Woodward Dream Cruise: The Greatest Car Show on Earth

Among the many reasons car aficionados love Michigan? They know that every third Saturday in August, one and a half million people will converge on M1 running from Detroit to Pontiac—known as Woodward Avenue—to view 50,000 classic, hot rod, and muscle cars on parade.

Every model year and color is welcome to spew gas fumes, burn rubber, and compare engine modifications until the wee hours of morning.

We make cars. We love cars. We are car people. And we stand proud to host this great event, going on now for 18 years.

We are the sons and daughters of auto factory workers, engineers, designers, and executives who together made the American automobile the industrial backbone of the country, and Detroit the epicenter of the auto industry. “How goes Detroit, so goes the country.”

If Aug. 19 is the actual day of the Woodward Dream Cruise, you can be assured the week preceding it has gear heads arriving early to fill the local hotels. They come from everywhere in this fabulous car-lover’s country, with representation even from Canada, England, and Sweden, at the very least. The cruise has unofficially become an eight-day event with a tiny participation of females in the mostly male-dominated event.

You can have your Pebble Beach and the Concourse d’Elegance. The car-lovers are of the t-shirt, jeans, and shorts variety, and admission is absolutely free.

Overnight the curbs are lined with tents, canopies, t-shirts, and food vendors. Every inch of roadside viewing is lined with folding chairs; people are very territorial about their small piece of viewing turf. Most warm evenings, this activity continues even after the conclusion of the cruise.

Conversations swirl all around about where you found your car(s) and in what condition. Some have done their own restoration in their garages, while others went to area professionals.

Paint jobs costing thousands of dollars with such enormous depth of shine leave brand new models paling in comparison. Colors range from bright neon shades to the traditional two-tones of the 50’s. I love those turquoise and salmon combinations.

Men with snow on the mountain are here acting like teenagers again, driving their Vettes, Mustangs, Chargers, and big body classics. It is a joyful sight to see. Drop tops are everywhere and sought for their value.

It’s all about emotion and passion for old cars. They are absolute works of art, and nothing turned out today even comes close in style. What has stalled the imagination of the car companies?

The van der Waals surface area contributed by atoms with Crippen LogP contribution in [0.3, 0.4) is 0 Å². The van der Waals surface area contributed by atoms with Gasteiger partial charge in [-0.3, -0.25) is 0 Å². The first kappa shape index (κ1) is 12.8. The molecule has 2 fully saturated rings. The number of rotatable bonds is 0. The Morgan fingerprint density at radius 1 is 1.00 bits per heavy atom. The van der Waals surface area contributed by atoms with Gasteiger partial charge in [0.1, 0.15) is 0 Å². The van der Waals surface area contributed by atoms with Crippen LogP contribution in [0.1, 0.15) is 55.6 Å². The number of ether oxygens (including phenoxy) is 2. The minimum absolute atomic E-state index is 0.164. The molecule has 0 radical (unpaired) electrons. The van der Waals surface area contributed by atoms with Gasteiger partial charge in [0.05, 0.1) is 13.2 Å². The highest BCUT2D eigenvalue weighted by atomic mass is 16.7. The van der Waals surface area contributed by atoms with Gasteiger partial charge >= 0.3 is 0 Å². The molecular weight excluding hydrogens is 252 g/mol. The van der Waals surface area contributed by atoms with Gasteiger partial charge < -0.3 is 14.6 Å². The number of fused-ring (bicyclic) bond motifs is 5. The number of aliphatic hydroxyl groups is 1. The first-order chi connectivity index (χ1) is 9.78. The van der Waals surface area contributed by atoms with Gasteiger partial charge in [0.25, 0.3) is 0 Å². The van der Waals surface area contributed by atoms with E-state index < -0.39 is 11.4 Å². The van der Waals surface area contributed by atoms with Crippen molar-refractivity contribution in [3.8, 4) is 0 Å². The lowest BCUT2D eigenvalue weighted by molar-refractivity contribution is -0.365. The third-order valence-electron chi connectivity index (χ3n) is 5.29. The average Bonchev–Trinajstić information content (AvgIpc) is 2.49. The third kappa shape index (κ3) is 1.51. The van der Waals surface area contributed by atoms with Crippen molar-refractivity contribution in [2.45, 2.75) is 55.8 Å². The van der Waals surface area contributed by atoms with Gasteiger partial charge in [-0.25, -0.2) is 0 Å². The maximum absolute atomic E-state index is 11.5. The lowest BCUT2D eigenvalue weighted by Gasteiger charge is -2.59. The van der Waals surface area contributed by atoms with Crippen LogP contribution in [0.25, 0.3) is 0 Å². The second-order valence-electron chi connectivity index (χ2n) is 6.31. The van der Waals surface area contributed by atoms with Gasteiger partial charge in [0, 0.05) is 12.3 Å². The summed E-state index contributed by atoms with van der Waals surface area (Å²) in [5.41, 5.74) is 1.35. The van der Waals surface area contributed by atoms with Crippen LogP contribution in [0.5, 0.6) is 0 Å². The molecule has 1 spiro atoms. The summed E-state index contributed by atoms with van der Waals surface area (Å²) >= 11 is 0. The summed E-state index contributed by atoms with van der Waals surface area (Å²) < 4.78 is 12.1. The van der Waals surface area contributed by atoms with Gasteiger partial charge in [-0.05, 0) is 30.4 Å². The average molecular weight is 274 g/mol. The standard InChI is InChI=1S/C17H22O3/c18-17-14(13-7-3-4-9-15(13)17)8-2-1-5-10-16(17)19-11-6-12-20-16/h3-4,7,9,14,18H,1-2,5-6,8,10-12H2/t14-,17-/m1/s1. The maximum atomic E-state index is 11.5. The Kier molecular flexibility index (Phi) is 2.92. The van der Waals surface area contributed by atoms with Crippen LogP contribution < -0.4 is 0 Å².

It seems that with the passing of hip designers like Bill Mitchell, Harley Earl, Carroll Shelby, and even maverick John DeLorean, buyers are doomed to end up with high-priced cookie-cutter cars that make a boring sea of black, silver, and white.

“They don’t make them like they used to” is heard over and over again as you negotiate your classic down the eight-lane gridlocked highway that takes you from Ferndale north to Pontiac, the city now staggering under the closure of several GM plants that once manufactured the Pontiac car and GMC Trucks. Its Greyhound bus facility and Service Parts Dept. closed long ago, leaving it like Flint—barely hanging onto financial existence.

Ahh, the 50’s, what a time to grow up. Rock and roll and beautiful cars reined. We thought those fabulous designs would go on forever like $.18 a gallon for gasoline.

We like retro. That is why we haunt junkyards and swamps, crane our necks driving down isolated roads, and peer into old barns. Those beauties are still out there waiting to be discovered, saying, “Bring me home, restore me to my former glory, and show me off in the Woodward Dream Cruise. I’ll catch their eyes and make their hearts pound.”

Remember that famous drive-in restaurant at the corner of Square Lake Rd. and Woodward Ave. in Bloomfield Township—Ted’s—where all the high school kids circled round and round? Well, now it is a chain drugstore, and I am still ever hopeful that it will close and our favorite drive-in will return to serve that delicious banana cream pie and pig in the blanket.

We will breathe in noxious gas fumes. Our ears will be assaulted with high performance engine noise, all to our extreme pleasure. That’s not Chanel No. 5 filling the air. It’s the fragrance of burning rubber. Bring it on.


Betty Apigian-Kessel

Betty (Serpouhie) Apigian Kessel was born in Pontiac, Mich. Together with her husband, Robert Kessel, she was the proprietor of Woodward Market in Pontiac and has two sons, Bradley and Brant Kessel. She belonged to the St. Sarkis Ladies Guild for 12 years, serving as secretary for many of those years. During the aftermath of the earthquake in Armenia in 1988, the Detroit community selected her to be the English-language secretary and she happily dedicated her efforts to help the earthquake victims. She has a column in the Armenian Weekly entitled “Michigan High Beat.”

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